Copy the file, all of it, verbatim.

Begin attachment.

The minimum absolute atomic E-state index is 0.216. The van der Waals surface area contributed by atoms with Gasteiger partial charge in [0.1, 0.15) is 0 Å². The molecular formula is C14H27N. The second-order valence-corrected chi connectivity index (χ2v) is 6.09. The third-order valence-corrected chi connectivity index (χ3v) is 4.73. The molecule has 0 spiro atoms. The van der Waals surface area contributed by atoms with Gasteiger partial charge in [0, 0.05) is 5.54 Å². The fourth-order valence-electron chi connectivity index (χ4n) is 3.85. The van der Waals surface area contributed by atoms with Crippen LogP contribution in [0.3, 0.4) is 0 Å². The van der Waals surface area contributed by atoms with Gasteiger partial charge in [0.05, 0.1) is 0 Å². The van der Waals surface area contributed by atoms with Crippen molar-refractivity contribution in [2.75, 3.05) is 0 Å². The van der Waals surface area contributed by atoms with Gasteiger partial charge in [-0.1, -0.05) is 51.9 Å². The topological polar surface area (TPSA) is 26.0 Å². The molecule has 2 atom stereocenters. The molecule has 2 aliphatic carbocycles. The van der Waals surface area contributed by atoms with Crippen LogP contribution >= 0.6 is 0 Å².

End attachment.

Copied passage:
The minimum absolute atomic E-state index is 0.216. The van der Waals surface area contributed by atoms with Gasteiger partial charge in [0.1, 0.15) is 0 Å². The molecular formula is C14H27N. The second-order valence-corrected chi connectivity index (χ2v) is 6.09. The third-order valence-corrected chi connectivity index (χ3v) is 4.73. The molecule has 0 spiro atoms. The van der Waals surface area contributed by atoms with Gasteiger partial charge in [0, 0.05) is 5.54 Å². The fourth-order valence-electron chi connectivity index (χ4n) is 3.85. The van der Waals surface area contributed by atoms with Crippen LogP contribution in [0.3, 0.4) is 0 Å². The van der Waals surface area contributed by atoms with Gasteiger partial charge in [0.05, 0.1) is 0 Å². The van der Waals surface area contributed by atoms with Crippen molar-refractivity contribution in [2.75, 3.05) is 0 Å². The van der Waals surface area contributed by atoms with Gasteiger partial charge in [-0.1, -0.05) is 51.9 Å². The topological polar surface area (TPSA) is 26.0 Å². The molecule has 2 atom stereocenters. The molecule has 2 aliphatic carbocycles. The van der Waals surface area contributed by atoms with Crippen LogP contribution >= 0.6 is 0 Å².